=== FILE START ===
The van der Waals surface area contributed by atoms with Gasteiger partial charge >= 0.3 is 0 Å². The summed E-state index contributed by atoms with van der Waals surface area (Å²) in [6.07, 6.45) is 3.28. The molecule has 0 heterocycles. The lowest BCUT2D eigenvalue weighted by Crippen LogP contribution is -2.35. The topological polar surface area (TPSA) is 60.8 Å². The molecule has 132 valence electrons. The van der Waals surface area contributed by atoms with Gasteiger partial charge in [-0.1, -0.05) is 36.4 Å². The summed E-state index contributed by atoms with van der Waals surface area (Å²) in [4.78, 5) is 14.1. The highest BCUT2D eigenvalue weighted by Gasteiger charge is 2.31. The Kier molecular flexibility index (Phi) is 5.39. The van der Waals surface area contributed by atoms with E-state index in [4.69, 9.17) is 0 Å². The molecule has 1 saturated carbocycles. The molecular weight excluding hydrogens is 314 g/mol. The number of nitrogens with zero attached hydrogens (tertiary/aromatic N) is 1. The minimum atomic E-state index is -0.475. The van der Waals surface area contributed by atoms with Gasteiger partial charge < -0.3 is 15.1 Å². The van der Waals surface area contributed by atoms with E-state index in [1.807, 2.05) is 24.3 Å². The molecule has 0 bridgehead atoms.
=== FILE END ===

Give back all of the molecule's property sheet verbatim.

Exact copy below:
The van der Waals surface area contributed by atoms with Gasteiger partial charge >= 0.3 is 0 Å². The summed E-state index contributed by atoms with van der Waals surface area (Å²) in [6.07, 6.45) is 3.28. The molecule has 0 heterocycles. The lowest BCUT2D eigenvalue weighted by Crippen LogP contribution is -2.35. The topological polar surface area (TPSA) is 60.8 Å². The molecule has 132 valence electrons. The van der Waals surface area contributed by atoms with Gasteiger partial charge in [-0.1, -0.05) is 36.4 Å². The summed E-state index contributed by atoms with van der Waals surface area (Å²) in [4.78, 5) is 14.1. The highest BCUT2D eigenvalue weighted by Gasteiger charge is 2.31. The Kier molecular flexibility index (Phi) is 5.39. The van der Waals surface area contributed by atoms with E-state index in [4.69, 9.17) is 0 Å². The molecule has 1 saturated carbocycles. The molecular weight excluding hydrogens is 314 g/mol. The number of nitrogens with zero attached hydrogens (tertiary/aromatic N) is 1. The minimum atomic E-state index is -0.475. The van der Waals surface area contributed by atoms with Gasteiger partial charge < -0.3 is 15.1 Å². The van der Waals surface area contributed by atoms with E-state index in [1.807, 2.05) is 24.3 Å². The molecule has 0 bridgehead atoms.